Thursday, 26 April 2018


One in 13 GPs in north Wales have quit in the past year - by far the worst performing region in Wales.

Llyr Gruffydd, Plaid Cymru’s North Wales AM, said: 
“The dramatic fall in GPs registered in the Betsi Cadwaladr health board in the past year is very worrying and reinforces the need to take urgent action to improve medical training here in the North. This cannot go on – we’re seeing more and more GP surgeries closing their doors for a variety of reasons and pressure mounting on those that remain.

"This alarming drop equates to one in every 13 GPs quitting in a single year.

“We’re heading off a cliff here unless the Welsh Government, which has direct oversight of the health board and has done for three years, wakes up and deals with the doctor recruitment, retention and training problem we face. Plaid Cymru will continue to campaign for extra doctors by a comprehensive programme of training and recruitment with a medical school in the region a top priority.”
The figures, released this morning, are based on an annual headcount of GP numbers, and show the number of GPs in Wales is now at 1926, a drop of 83 GPs in just one year. It is 100 fewer than the peak of 2026 GPs in 2013, and the lowest level since the headcount of 2006. This is despite a recruitment campaign launched by the Welsh Government in 2016 that Welsh Labour ministers have been claiming was a success.

The whole-time equivalent numbers have not been published since 2014 whilst Stats Wales investigate concerns over the quality of the data - an investigation that appears not to be coming to a conclusion.

Plaid Cymru has long highlighted Wales’ comparative shortage of doctors leading to longer waiting times and the removal of services from rural areas. The decline in the number of GPs will only make these problems worse, with many people struggling to access their local surgery and often turning to A+E instead.

Shadow Cabinet Secretary for Health, Rhun ap Iorwerth, said the figures were a reminder of the need for a far more concerted effort to train doctors including new home grown doctors. He said:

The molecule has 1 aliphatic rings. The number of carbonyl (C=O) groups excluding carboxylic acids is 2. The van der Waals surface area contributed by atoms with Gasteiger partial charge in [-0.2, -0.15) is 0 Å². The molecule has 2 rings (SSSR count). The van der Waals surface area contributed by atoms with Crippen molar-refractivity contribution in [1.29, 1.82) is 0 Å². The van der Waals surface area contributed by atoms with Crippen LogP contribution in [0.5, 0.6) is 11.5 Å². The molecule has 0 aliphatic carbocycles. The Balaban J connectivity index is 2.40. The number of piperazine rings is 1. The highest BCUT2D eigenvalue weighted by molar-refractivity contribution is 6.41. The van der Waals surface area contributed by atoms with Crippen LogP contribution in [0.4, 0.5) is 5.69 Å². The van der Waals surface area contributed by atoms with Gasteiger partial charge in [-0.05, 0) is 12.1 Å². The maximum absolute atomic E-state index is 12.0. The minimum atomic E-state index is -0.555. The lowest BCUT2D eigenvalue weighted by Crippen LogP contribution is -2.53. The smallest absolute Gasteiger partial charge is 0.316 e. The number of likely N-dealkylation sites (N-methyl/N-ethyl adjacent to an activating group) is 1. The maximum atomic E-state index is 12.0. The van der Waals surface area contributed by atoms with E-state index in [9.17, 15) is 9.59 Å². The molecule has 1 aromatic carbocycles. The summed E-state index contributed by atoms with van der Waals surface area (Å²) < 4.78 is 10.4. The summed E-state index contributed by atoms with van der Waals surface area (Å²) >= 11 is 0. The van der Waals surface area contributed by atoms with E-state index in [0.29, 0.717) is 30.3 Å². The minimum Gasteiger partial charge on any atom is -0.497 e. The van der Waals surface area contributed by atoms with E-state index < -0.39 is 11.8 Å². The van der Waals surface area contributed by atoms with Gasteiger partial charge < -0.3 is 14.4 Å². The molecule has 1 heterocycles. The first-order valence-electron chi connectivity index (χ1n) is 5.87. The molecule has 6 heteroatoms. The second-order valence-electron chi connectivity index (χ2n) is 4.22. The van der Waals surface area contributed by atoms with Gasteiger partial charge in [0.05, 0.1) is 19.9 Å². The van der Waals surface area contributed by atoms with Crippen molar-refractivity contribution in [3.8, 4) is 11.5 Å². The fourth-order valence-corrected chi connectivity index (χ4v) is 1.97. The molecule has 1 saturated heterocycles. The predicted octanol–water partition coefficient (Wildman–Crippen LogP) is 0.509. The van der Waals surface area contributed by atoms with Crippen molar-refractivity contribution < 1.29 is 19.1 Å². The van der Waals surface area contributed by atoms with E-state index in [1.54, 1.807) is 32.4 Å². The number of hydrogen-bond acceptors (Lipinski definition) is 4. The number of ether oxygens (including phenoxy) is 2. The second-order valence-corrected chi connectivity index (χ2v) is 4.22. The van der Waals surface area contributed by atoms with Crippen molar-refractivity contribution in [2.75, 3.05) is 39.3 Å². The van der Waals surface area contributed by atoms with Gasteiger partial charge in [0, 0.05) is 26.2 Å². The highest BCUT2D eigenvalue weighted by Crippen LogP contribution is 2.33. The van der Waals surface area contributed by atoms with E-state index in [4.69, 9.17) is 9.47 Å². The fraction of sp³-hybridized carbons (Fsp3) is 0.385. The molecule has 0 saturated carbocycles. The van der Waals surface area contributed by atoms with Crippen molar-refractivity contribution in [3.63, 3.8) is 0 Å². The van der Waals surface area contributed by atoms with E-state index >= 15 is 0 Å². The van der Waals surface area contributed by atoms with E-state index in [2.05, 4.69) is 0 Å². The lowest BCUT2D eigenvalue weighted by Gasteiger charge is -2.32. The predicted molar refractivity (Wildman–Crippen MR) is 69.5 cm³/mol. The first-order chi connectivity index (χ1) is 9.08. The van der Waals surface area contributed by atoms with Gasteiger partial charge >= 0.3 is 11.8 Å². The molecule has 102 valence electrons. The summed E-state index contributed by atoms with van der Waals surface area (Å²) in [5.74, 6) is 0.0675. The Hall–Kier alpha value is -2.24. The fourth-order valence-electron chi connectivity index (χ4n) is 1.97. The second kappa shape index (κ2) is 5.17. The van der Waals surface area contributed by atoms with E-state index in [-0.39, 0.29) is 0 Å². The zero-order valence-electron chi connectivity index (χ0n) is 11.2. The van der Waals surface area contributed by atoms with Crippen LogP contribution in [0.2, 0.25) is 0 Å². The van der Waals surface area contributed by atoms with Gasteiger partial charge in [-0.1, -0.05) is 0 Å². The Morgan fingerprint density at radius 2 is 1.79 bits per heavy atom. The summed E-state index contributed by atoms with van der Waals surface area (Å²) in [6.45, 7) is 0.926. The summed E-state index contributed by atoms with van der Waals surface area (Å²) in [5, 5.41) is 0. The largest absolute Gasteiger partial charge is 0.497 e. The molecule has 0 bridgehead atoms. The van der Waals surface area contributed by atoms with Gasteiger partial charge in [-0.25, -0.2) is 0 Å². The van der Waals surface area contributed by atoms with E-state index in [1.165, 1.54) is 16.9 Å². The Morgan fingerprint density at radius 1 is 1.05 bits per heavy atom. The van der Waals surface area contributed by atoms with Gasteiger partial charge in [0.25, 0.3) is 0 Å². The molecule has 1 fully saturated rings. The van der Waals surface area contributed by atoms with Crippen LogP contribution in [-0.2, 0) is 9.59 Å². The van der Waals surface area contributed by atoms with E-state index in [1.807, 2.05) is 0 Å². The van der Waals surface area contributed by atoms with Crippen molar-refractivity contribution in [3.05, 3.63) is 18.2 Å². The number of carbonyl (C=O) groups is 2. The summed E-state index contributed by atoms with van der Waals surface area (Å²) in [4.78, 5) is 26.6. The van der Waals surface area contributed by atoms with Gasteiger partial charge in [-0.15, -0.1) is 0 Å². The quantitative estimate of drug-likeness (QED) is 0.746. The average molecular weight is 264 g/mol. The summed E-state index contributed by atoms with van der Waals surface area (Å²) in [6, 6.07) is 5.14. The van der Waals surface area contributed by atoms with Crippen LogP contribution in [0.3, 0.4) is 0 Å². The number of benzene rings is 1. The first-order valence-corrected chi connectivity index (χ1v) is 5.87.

“Yet again we have a reminder that Labour’s failure to take doctor recruitment seriously is creating a crisis that if not addressed will jeopardise health service delivery in many parts of Wales.

"These GP shortages have been predicted for years, with the numbers approaching retirement being highlighted every year, and the stress levels that cause burnout constantly highlighted. This year’s decline could just be the start of a wider fall – it’s already showing we have fewer GPs than 10 years ago.
“The Welsh Government, on their website, are claiming that many of those who have left have become locums – as if that means we shouldn’t worry about this fall in GPs. The complacency expressed about this is breath-taking.

"Locums are more expensive than permanent staff, and are likely to be working fewer hours. It’s also going to make it difficult for people to see their GP when they need to, which creates pressure on A+E and partly explains why we’ve seen the worst performance this winter.“
“With Brexit, Burnout and Retirements putting our health workforce at risk, it’s quite clear we need a plan to train and recruit home grown doctors. Such a plan must include increasing training places and the development of Medical Training at Bangor, an initiative which Plaid Cymru is driving, which we secured money for through Budget negotiation, but to which the Labour government is being far too resistant.

"Plaid Cymru remains the only party committed to a plan to increase doctor numbers.”

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